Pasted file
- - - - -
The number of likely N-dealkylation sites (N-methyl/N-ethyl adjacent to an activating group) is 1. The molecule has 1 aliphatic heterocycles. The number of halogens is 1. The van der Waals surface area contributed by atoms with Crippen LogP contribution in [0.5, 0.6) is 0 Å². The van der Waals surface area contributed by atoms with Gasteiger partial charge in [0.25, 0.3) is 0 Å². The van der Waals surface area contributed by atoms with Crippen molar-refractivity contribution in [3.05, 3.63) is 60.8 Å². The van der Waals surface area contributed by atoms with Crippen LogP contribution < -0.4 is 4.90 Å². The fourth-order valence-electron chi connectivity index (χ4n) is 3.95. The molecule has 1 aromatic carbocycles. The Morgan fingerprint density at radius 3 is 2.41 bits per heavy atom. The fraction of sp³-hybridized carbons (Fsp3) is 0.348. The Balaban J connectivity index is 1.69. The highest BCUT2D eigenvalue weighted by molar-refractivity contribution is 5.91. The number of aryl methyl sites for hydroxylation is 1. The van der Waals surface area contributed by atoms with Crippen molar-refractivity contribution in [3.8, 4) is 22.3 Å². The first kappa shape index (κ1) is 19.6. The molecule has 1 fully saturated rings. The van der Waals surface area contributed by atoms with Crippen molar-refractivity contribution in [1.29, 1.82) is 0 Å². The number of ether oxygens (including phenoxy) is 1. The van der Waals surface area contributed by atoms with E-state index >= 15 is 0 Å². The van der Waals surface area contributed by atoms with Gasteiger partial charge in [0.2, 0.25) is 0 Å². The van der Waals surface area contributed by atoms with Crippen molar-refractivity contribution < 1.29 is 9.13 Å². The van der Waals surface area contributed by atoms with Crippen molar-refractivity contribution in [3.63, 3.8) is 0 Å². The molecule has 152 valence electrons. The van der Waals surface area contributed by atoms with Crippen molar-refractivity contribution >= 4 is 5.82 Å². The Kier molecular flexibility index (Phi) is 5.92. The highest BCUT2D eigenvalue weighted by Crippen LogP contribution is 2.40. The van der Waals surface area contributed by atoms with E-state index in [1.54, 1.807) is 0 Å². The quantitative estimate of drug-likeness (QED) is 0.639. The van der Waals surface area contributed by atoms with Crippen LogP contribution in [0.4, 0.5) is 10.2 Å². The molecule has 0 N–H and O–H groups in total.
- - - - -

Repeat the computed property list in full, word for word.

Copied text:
The number of likely N-dealkylation sites (N-methyl/N-ethyl adjacent to an activating group) is 1. The molecule has 1 aliphatic heterocycles. The number of halogens is 1. The van der Waals surface area contributed by atoms with Crippen LogP contribution in [0.5, 0.6) is 0 Å². The van der Waals surface area contributed by atoms with Gasteiger partial charge in [0.25, 0.3) is 0 Å². The van der Waals surface area contributed by atoms with Crippen molar-refractivity contribution in [3.05, 3.63) is 60.8 Å². The van der Waals surface area contributed by atoms with Crippen LogP contribution < -0.4 is 4.90 Å². The fourth-order valence-electron chi connectivity index (χ4n) is 3.95. The molecule has 1 aromatic carbocycles. The Morgan fingerprint density at radius 3 is 2.41 bits per heavy atom. The fraction of sp³-hybridized carbons (Fsp3) is 0.348. The Balaban J connectivity index is 1.69. The highest BCUT2D eigenvalue weighted by molar-refractivity contribution is 5.91. The number of aryl methyl sites for hydroxylation is 1. The van der Waals surface area contributed by atoms with Crippen molar-refractivity contribution in [3.8, 4) is 22.3 Å². The first kappa shape index (κ1) is 19.6. The molecule has 1 fully saturated rings. The van der Waals surface area contributed by atoms with Crippen molar-refractivity contribution in [1.29, 1.82) is 0 Å². The number of ether oxygens (including phenoxy) is 1. The van der Waals surface area contributed by atoms with E-state index >= 15 is 0 Å². The van der Waals surface area contributed by atoms with Gasteiger partial charge in [0.2, 0.25) is 0 Å². The van der Waals surface area contributed by atoms with Crippen molar-refractivity contribution < 1.29 is 9.13 Å². The van der Waals surface area contributed by atoms with Crippen molar-refractivity contribution in [3.63, 3.8) is 0 Å². The molecule has 152 valence electrons. The van der Waals surface area contributed by atoms with Crippen molar-refractivity contribution >= 4 is 5.82 Å². The Kier molecular flexibility index (Phi) is 5.92. The highest BCUT2D eigenvalue weighted by Crippen LogP contribution is 2.40. The van der Waals surface area contributed by atoms with E-state index in [1.54, 1.807) is 0 Å². The quantitative estimate of drug-likeness (QED) is 0.639. The van der Waals surface area contributed by atoms with Crippen LogP contribution in [0.4, 0.5) is 10.2 Å². The molecule has 0 N–H and O–H groups in total.